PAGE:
Etude in C sharp minor, Op. 25 No. 7
A violent shift of character and mood is brought by the seventh Etude, in C sharp minor. This is essentially a nocturne, played lento, in an absorption that baulks any eruption of emotion. Hugo Leichtentritt calls the C sharp minor Etude a ‘dramatic scene, one of the most beautiful works in the whole piano literature’. A sizeable anthology might be compiled from all the utterances made about this work. For Raoul Koczalski, it is ‘a song of happiness irredeemably lost’. According to Arthur Hedley, ‘Chopin’s contemporaries listened in wonder to the new poetic utterance of this meditation’. The first voice belonged to Stephen Heller, who, in his review of the Op. 25 Etudes, paused over the C sharp minor Etude with a Romantic sigh: ‘Ah, how I love these sombre, mysterious dreams. Chopin is the god who created them’. We know that Heller liked to play this etude.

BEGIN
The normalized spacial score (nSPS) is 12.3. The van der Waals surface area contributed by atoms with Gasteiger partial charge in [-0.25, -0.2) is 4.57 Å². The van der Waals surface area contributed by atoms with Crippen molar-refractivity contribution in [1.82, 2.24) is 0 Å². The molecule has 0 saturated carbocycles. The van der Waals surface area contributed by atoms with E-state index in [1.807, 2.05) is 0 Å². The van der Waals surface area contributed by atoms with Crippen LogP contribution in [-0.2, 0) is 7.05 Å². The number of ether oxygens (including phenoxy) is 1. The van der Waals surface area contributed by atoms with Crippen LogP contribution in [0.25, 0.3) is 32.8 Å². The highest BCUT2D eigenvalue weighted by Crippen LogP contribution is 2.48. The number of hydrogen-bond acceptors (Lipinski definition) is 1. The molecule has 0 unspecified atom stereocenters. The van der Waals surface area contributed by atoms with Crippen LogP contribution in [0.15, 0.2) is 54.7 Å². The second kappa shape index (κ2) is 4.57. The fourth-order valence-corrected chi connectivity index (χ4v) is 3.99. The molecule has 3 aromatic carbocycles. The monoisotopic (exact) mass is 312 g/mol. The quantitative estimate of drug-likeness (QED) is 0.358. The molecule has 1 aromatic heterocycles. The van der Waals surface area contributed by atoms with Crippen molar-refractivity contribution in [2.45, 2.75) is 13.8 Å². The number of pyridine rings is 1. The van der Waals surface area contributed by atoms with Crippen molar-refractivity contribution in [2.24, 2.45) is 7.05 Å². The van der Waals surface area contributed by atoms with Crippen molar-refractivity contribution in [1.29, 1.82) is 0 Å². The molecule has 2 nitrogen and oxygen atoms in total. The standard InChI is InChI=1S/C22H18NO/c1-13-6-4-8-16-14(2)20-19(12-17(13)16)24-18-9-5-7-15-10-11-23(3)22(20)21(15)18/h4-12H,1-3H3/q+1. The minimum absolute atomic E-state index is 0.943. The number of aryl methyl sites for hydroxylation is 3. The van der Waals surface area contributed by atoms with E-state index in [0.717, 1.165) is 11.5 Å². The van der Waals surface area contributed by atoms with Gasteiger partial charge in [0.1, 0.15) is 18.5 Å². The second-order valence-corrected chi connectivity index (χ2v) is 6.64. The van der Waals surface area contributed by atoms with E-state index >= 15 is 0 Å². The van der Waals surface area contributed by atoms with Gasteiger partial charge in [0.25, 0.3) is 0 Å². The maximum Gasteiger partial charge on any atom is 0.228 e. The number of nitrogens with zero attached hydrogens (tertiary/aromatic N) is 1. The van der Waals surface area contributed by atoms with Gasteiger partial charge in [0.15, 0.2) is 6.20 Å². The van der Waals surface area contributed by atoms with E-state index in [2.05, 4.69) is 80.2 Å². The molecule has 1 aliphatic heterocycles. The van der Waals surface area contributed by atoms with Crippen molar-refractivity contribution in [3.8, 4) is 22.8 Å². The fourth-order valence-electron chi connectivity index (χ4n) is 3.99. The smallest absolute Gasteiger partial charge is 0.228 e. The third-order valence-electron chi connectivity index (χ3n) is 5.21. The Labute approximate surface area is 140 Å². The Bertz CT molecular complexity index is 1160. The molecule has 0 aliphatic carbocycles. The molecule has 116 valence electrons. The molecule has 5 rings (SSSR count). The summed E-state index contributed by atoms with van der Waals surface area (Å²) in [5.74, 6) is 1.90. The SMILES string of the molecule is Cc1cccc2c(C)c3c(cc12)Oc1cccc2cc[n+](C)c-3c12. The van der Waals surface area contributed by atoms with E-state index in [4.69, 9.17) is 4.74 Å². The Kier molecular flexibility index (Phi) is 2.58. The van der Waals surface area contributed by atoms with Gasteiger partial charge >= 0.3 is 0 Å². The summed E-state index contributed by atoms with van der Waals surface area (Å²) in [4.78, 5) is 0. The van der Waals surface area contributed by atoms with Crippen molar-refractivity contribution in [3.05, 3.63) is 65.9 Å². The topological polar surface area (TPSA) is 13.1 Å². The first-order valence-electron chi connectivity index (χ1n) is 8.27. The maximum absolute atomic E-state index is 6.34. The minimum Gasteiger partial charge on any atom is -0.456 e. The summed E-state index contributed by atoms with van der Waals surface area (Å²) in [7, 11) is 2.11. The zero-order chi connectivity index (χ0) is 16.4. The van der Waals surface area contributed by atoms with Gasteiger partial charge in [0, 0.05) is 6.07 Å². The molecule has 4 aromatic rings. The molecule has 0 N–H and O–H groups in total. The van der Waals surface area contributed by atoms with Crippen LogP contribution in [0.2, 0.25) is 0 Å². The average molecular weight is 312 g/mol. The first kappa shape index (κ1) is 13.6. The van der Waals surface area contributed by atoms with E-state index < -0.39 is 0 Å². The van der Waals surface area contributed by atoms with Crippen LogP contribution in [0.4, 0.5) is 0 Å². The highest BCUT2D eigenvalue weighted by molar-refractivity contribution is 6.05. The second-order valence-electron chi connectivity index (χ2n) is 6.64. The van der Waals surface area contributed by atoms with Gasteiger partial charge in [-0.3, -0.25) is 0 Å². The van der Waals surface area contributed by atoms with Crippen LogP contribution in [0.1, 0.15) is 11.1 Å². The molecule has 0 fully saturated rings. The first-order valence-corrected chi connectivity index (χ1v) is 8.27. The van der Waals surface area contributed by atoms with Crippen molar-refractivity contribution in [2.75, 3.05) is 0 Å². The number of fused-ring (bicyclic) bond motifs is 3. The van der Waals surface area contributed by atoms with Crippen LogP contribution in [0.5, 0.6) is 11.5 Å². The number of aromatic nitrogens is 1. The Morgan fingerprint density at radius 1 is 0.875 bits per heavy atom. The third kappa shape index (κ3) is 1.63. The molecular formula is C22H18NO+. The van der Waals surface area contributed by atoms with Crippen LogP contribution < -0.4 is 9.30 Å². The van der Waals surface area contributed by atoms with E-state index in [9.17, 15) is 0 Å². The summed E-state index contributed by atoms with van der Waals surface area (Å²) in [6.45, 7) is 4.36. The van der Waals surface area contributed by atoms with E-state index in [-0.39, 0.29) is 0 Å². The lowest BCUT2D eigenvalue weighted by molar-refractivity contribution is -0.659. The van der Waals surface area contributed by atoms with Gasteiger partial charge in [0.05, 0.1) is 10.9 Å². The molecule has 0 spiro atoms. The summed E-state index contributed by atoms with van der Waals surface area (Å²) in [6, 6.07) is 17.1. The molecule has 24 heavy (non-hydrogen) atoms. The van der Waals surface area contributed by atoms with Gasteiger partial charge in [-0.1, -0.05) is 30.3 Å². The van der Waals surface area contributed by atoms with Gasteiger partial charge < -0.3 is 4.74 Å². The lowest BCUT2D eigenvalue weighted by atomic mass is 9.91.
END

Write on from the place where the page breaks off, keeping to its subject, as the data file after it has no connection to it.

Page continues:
The opening gesture belongs to the left hand – to a recitative that has been compared with that from the opening bars of the G minor Ballade. There, however, the melody is roused from contemplation in order to tell us something; here, it complains. A continuous dialogue then lasts till the end, quieting down and then piping up again, attesting the composer’s contrapuntal mastery. The main voice in this engrossing dialogue, that voice of ‘complaint’, belongs to the left hand, whilst the right ‘sympathises’ and comments.